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J Urban Health. 2006 Mar;83(2):182-94.

Neighborhood influences and intimate partner violence: does geographic setting matter?

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Department of Behavioral and Community Health Sciences, University of Pittsburgh Graduate School of Public Health, 218 Parran Hall, 130 DeSoto Street, Pittsburgh, PA, 15261, USA.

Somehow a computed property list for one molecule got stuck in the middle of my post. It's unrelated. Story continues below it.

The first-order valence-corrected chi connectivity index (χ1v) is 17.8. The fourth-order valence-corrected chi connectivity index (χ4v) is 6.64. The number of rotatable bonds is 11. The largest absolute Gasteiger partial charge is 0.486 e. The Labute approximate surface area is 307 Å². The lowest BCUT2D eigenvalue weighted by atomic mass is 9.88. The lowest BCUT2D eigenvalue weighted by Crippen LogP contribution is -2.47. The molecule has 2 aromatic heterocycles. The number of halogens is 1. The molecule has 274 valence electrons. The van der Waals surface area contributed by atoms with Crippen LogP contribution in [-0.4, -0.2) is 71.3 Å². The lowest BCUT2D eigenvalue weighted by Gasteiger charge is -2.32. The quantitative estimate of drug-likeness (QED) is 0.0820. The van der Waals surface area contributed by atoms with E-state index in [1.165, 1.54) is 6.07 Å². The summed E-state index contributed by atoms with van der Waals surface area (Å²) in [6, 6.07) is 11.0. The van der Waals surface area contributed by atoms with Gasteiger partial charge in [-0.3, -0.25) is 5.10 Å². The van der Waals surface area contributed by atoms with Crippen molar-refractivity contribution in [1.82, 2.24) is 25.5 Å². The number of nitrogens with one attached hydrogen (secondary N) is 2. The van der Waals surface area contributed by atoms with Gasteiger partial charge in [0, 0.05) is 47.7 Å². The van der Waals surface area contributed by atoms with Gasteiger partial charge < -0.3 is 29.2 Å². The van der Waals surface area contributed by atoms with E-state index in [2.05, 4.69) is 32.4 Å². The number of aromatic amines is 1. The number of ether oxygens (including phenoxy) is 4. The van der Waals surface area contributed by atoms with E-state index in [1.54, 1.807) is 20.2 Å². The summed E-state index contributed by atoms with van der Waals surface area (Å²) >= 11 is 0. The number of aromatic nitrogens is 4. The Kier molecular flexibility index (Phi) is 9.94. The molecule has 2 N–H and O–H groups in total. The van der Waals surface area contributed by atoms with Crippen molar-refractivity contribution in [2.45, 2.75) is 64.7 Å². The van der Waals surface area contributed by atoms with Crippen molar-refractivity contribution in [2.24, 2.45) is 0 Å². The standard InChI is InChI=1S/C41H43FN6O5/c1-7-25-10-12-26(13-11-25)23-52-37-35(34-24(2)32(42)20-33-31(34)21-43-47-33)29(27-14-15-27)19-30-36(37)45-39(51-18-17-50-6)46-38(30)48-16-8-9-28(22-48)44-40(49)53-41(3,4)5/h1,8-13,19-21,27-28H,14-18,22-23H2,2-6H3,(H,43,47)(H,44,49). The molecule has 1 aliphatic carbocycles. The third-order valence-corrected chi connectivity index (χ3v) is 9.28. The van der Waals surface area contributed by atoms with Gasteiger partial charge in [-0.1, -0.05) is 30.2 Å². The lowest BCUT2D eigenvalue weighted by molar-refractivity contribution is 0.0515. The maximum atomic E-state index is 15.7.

Intimate partner violence is one health-related outcome that has received growing attention from those interested in the role of neighborhood context. A limitation of existing contextual health research is its' failure to look beyond urban settings. Because suburban and rural areas have received so little attention, it is not clear whether data generated from urban samples can be generalized to non-urban geographic settings. We began to explore this issue using concept mapping, a participatory, mixed method approach. Data from 37 urban and 24 suburban women are used to explore and compare perceptions of neighborhood characteristics related to intimate partner violence. While several similarities exist between the perceptions of participants residing in urban and suburban areas, some differences were uncovered. These results provide valuable information regarding the perceived relationship between neighborhood context and intimate partner violence and suggest future avenues for research interested in examining the role of geographic setting.

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